Sunday 13th January 2019
On the morning of the marathon I was up at 3am. Luckily, I’d actually slept pretty well that night, unlike most nights I have before races, so it didn’t feel too awful. As I was staying at Disney’s Polynesian Resort, I had to get the monorail to Epcot – there were no buses on for monorail loop resorts so it wasn’t as busy on the roads – but the building we were in, Moorea, was so close to the Ticket and Transportation Center that it was quicker for me to walk there and just get the direct monorail to Epcot than it was for me to get the monorail from Poly.
Getting the monorail meant I did arrive at Epcot earlier than I was used to and the corrals weren’t even open yet, so after I walked from the station to the RunDisney stage area, I sat down for a little bit so that I wasn’t on my feet for too long, then once the corrals were open I made my way to G and sat back down for the wait. To give you an idea of the scale of this event, by the time I’d got to the start line I’d already done 5,000 steps.
While the race officially started at 5:30am, my corral didn’t actually start until 6:10, by which time I was bursting for the loo having drank a bottle of water while waiting to begin, so I had to stop at the first portaloo on the course, which was about three-quarters of a mile in – although on a full bladder it felt A LOT longer than that!
The course took us straight up to Magic Kingdom, which we entered just after mile 5, and those first 5 miles flew by for me, with the highlight seeing Leah at mile 4 cheering me on. The sun was just rising so the castle looked totally beautiful while we were running down Main Street, and in every RunDisney event I’ve done in WDW, this is the moment I look forward to the most. The Magic Kingdom stretch always goes far too quickly as well – it was actually just about a mile – but just before leaving the park via a backstage area we reached the 10k mark.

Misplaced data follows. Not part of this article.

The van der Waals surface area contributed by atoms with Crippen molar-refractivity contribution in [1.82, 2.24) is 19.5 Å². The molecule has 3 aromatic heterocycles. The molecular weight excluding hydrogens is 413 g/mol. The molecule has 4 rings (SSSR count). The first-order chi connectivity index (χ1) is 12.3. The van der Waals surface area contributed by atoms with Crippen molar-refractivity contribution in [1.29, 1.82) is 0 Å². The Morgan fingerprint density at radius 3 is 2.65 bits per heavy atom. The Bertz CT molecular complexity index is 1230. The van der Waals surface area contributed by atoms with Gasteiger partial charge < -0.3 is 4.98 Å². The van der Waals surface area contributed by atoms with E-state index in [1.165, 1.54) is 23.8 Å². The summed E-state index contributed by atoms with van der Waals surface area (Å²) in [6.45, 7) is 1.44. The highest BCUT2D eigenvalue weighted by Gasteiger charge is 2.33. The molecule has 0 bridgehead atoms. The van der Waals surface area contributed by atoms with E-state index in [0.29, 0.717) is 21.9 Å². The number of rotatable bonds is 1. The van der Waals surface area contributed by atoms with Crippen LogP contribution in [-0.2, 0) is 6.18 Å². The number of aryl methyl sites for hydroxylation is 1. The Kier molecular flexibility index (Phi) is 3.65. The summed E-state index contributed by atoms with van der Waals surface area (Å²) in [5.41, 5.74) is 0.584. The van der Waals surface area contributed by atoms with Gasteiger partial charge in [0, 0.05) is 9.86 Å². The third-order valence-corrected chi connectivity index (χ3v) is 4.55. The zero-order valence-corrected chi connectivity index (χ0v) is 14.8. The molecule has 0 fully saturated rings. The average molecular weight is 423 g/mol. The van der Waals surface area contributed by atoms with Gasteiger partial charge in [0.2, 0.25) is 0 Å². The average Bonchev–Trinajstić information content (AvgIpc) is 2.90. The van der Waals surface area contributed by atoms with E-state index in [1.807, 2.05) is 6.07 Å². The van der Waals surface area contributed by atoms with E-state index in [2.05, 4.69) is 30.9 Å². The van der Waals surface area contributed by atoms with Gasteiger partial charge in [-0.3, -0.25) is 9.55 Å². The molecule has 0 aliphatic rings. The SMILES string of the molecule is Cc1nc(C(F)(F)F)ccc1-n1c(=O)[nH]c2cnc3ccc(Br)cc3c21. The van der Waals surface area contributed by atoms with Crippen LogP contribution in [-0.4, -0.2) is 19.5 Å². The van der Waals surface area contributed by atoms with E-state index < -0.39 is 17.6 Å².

For some reason in basically every marathon photo I am holding a banana (and no, they’re not all the same banana)
The next stretch of the route was the part I was looking forward to the least; it was a full 10k again before we’d reach Animal Kingdom. Despite dreading it, however, this part went almost as quickly as the first quarter of the race. It was all road with very little entertainment, and it was starting to get hotter as the sun had properly risen by then, but I was still in my stride and feeling good, so it didn’t seem like too long until the course took me into Animal Kingdom. We came in at the top of the park, running over the tracks for the train that normally runs guests to Rafiki’s Planet Watch, then down through Africa, into Asia and past Expedition Everest before leaving the park through the back of Dinoland USA. The park was open by this point, and some runners were making the dash off the route to ride Expedition Everest, for which the single rider queue was open exclusively for. The half marathon mark was also inside the park, and despite thinking I would have a little cry at that point, I was focusing all my energy on pushing forward – everything from this point onward would be the furthest I’d ever run before.